• Providing referrals to legal, tax, and investment professionals. 

Jane was impressed by the AADMM’s commitment to ensuring the highest quality interaction between its members and their clients, plus the fact that member DMMs are held accountable to the AADMM Board of Standards to resolve client concerns.  

Interviewing a Daily Money Manager 

Jane did not know what to ask a DMM during a consultation so she did some more investigation. She also found the “Questions to Ask” section of the website very handy.  Some of these questions are: 

  • What is the scope of your work? Do you only do bookkeeping, or are there other ways that you can be of assistance? 
  • How long have you been working as a daily money manager?
  • What are the ways in which you have assisted your clients? 
  • What kinds of professional insurance do you have? Do you have Errors &  Omissions insurance and, if so, how much? 
  • To what professional organizations do you belong? 
  • Are there industry standards and codes of ethics to which you adhere?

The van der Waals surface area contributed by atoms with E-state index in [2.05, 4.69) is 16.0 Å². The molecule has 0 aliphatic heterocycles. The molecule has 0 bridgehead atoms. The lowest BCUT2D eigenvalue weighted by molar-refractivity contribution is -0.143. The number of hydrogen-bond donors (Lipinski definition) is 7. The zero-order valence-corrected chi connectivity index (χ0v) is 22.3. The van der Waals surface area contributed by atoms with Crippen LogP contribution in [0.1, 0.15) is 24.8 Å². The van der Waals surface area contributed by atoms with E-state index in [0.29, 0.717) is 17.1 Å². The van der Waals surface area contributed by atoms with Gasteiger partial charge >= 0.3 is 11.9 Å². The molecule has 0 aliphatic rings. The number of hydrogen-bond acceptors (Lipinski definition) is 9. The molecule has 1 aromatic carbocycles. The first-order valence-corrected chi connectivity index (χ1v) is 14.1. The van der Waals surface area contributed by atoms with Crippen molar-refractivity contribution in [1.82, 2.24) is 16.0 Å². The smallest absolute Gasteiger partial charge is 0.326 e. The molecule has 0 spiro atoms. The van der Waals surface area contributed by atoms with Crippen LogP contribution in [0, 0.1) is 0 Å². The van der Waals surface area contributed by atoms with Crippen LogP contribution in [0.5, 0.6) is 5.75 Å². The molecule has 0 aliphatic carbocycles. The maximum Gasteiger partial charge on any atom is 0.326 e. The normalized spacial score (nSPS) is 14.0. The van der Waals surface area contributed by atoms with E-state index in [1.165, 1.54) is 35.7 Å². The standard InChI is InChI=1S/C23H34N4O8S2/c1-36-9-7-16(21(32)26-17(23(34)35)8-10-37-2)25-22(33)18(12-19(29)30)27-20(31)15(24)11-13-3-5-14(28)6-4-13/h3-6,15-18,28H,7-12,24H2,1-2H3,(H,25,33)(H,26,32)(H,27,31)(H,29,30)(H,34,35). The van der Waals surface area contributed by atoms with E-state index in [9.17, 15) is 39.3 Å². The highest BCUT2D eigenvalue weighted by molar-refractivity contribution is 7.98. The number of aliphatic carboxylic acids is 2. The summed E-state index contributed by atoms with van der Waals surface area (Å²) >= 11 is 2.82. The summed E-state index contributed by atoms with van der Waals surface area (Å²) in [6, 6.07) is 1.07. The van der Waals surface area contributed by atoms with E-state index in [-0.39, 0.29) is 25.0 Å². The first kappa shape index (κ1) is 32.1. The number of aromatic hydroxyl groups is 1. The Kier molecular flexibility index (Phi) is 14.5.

• Do you have any professional certification or designation? Are you certified as a  Professional Daily Money Manager (PDMM)? 
  • With what professionals in other fields do you collaborate regarding your clients’  issues? 
  • What are the costs of your services and what are the common billing methods?
  • Do you have a letter of engagement? Does it include a confidentiality clause? 
  • Which local organizations are you affiliated with? 
  • Can you provide a reference list? 

Locating a DMM 

Armed with this information Jane decided to look for a DMM in her area. By entering her zip code into the “Find a DMM” page on the AADMM website, Jane was able to locate a number of DMMs near her. She called a few and, armed with the “Questions to  Ask” she decided to meet with Jack. He was an experienced DMM with excellent references 

and quoted hourly rates charges that she felt she could afford. 

Meeting with a DMM 

At their meeting, Jack revisited the role of a DMM and asked some basic questions including: 

  • How many bank accounts do you have? 
  • How many credit cards do you have? 
  • Do you own or rent? 
  • What is your monthly income? 
  • Do you own or lease an automobile? 
  • What insurance coverage do you have (e.g. life, health, long-term care, disability,  Medicare)? 
  • Do you have a will or a trust? 
  • Are you working with other financial/legal professionals? 

DMM Responsibilities 

Cash Flow